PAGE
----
Abuja, Nigeria – The airport is abuzz with cars lined up in half-hour queues outside, their passengers glancing absently at their watches. In the domestic terminal, travellers brave huge check-in lines and jostle for attention at last minute ticket stands.
“It’s not normally like this,” says Samari Zakari, who works at the airport. “Since Monday it has been so busy.”
The reason is Nigeria’s presidential election on Saturday. The vote is fuelling a mass migration in the country of 170 million people, because citizens are obligated to return to the state in which they registered to cast their vote.
Among Abuja airport’s travellers is Ahmed Ahmed. He has stood in line for hours as he tries to catch a flight home to Taraba state, a day’s drive east from the capital.
“It costs a lot of money going there and coming back,” he laments, sweat dripping from his brow. “I don’t know if I will get on a flight. I just want to go and fulfil my civil responsibility.”
Last minute scramble
Even election officials are not immune to the logistical difficulties. Joseph Chimi, a protocol officer for the Independent National Electoral Commission (INEC), is trying to get to Sokoto, a city in Nigeria’s dusty northern perimeter, where he is supposed to be overseeing the vote.
“We don’t have transport,” Chimi says. “The airline is fully booked. We have to wait until tomorrow.”
If he makes it, Chimi will be presiding over the first democratic transfer of power since Nigerian independence.
President Goodluck Jonathan’s People’s Democratic Party (PDP) has ruled Nigeria almost unopposed since the return from military to civilian rule in 1999. On Saturday, it may be knocked from its position of power by the All Progressives Congress (APC), a two-year old coalition led by the former military leader Muhammadu Buhari.
Chiefly, that is because many Nigerians are frustrated with the government’s perceived opacity and poor performance against Boko Haram, which has waged a six-year insurgency in the northeast.
“You can’t ignore the fact that there has been industrial scale corruption under this government,” says Martin Roberts, senior analyst for IHS Country Risk, an analytics firm. “They never made much effort to hide it, because they never envisaged that they’d face opposition.”
The challenger Buhari makes vague promises of a tougher stance on these problems.
Yomi Owonikoko, an Abuja taxi driver, is one of the former general’s supporters.
“In 2011, I fought for Goodluck, but he has disappointed me. Money did not come,” says Owonikoko, gleefully pointing out that his name means “money is the main thing” in the Yoruba dialect of southwestern Nigeria.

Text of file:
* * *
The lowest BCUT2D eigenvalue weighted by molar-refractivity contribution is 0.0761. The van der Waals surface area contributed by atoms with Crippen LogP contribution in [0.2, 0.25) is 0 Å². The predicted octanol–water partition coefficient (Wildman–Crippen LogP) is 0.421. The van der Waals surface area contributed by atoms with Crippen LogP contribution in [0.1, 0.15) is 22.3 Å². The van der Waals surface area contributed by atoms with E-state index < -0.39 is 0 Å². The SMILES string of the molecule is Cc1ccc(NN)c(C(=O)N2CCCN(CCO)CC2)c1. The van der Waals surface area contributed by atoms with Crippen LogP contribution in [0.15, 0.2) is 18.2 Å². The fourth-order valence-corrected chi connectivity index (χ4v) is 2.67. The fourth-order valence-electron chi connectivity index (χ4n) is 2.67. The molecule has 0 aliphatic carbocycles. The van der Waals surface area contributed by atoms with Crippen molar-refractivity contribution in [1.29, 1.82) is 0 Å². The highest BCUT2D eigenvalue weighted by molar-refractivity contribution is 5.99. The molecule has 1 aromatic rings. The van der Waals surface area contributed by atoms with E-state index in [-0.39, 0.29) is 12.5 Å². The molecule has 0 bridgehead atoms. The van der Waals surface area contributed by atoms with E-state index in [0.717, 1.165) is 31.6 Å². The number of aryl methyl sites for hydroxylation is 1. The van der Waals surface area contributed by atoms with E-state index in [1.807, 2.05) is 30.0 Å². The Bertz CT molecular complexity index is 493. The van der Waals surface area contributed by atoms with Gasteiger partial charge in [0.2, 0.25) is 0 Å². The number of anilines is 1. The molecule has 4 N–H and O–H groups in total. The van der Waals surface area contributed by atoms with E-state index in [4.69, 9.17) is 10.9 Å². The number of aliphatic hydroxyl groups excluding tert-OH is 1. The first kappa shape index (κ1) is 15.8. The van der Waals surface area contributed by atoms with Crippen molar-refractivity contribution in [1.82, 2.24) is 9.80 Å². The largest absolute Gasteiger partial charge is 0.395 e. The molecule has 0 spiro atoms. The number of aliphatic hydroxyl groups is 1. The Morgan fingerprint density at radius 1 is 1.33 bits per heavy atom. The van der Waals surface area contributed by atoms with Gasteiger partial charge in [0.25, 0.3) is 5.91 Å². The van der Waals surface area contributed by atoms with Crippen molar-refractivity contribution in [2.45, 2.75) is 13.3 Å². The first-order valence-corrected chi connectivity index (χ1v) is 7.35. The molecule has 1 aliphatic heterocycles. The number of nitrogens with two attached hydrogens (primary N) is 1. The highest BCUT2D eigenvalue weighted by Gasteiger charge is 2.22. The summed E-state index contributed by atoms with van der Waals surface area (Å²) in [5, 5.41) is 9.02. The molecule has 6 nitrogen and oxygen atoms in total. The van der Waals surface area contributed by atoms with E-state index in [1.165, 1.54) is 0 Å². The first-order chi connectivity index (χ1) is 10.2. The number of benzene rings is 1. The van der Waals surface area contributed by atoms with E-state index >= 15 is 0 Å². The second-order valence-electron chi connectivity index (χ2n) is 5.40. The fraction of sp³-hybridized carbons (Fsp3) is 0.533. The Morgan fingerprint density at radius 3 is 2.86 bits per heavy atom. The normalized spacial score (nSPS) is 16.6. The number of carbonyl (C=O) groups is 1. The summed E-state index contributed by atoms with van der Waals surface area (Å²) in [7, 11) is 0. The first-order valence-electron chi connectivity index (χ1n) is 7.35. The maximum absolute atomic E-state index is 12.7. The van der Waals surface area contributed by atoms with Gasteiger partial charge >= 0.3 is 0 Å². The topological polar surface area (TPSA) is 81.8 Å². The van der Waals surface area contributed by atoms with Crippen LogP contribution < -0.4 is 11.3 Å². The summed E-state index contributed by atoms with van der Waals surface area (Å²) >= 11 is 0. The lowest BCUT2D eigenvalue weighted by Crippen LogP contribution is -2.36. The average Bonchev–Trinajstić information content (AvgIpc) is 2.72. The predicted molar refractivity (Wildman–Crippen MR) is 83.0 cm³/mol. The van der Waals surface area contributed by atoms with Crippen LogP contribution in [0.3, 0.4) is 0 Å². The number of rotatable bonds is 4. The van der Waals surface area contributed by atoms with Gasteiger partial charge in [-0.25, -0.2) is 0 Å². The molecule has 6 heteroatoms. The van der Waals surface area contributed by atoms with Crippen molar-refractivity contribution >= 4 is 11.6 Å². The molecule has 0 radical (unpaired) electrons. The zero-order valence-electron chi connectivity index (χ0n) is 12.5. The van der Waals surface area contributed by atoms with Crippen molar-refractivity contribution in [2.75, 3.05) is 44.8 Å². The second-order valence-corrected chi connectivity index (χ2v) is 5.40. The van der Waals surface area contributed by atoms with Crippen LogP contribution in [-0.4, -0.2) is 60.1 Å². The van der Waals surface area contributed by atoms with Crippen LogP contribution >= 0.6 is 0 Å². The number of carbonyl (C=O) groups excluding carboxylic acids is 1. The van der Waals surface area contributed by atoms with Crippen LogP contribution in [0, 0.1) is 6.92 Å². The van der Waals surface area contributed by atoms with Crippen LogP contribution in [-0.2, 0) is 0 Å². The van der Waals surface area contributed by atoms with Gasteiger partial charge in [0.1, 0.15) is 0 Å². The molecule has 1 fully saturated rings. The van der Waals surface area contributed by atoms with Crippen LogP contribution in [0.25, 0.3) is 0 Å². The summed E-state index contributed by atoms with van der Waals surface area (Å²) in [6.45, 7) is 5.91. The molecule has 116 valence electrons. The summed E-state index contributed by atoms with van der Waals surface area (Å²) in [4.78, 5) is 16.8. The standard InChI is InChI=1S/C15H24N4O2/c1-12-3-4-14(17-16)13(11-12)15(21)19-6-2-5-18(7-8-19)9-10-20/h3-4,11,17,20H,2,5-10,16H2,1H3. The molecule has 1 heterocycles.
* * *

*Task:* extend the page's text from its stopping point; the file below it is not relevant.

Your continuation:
“This time I will vote Buhari,” he says, “because of corruption.”
Nigerian polling is not particularly reliable, but public figures dating from February suggest the two parties are neck-and-neck, with 42 percent of the vote each.
“It’s too close to call,” says Malte Liewerscheidt, senior Africa analyst with the UK-based consultancy Verisk Maplecroft.
The closeness of the race has ratcheted up tensions. Insiders for both parties say they are confident of victory. It seems likely that a tight result would be contested by the loser – especially if the vote is deemed to be manipulated.
The use of biometric readers for permanent voter cards will make that harder than in previous elections, but there may be glitches.
“Using this kind of technology for the first time is relatively high risk. It may not work across the entire country,” says Thomas Hansen, West Africa analyst for Control Risks.
Tens of people have already been killed in pre-election violence, and further bloodshed appears almost inevitable.
Observers say if Buhari loses, some of his supporters in the mostly Muslim north are expected to begin violent protests. Former fighters in the oil-rich Niger delta, now fat off amnesty payments from President Jonathan, may take up arms if he wins.
As the day nervously approaches, Nigeria is grinding to a standstill. Land and sea borders are closing, and military checkpoints have sprung up, holding up traffic in busy cities.
Because of political uncertainty, companies have stopped signing contracts. Bank branches were closed on Friday. The refrain “after elections” echoes round the hotel bars where Abuja businessmen hold their meetings.
In the north, where electoral violence has historically been most pronounced, citizens are stockpiling days’ worth of food to avoid venturing outside during volatile times.
Fearful of security forces, and depressed by the choices on offer, many Nigerians are choosing not to go to the polls at all.
“I would have voted for Jonathan,” says Bayo Oriadetu, a Lagos-based taxi driver. “But now I am just going to stay inside. Keep safe. That is the most important thing.”
Like him, many Nigerians just want the whole affair over and done with, so that life can go back to normal.
Source:: Al Jazeera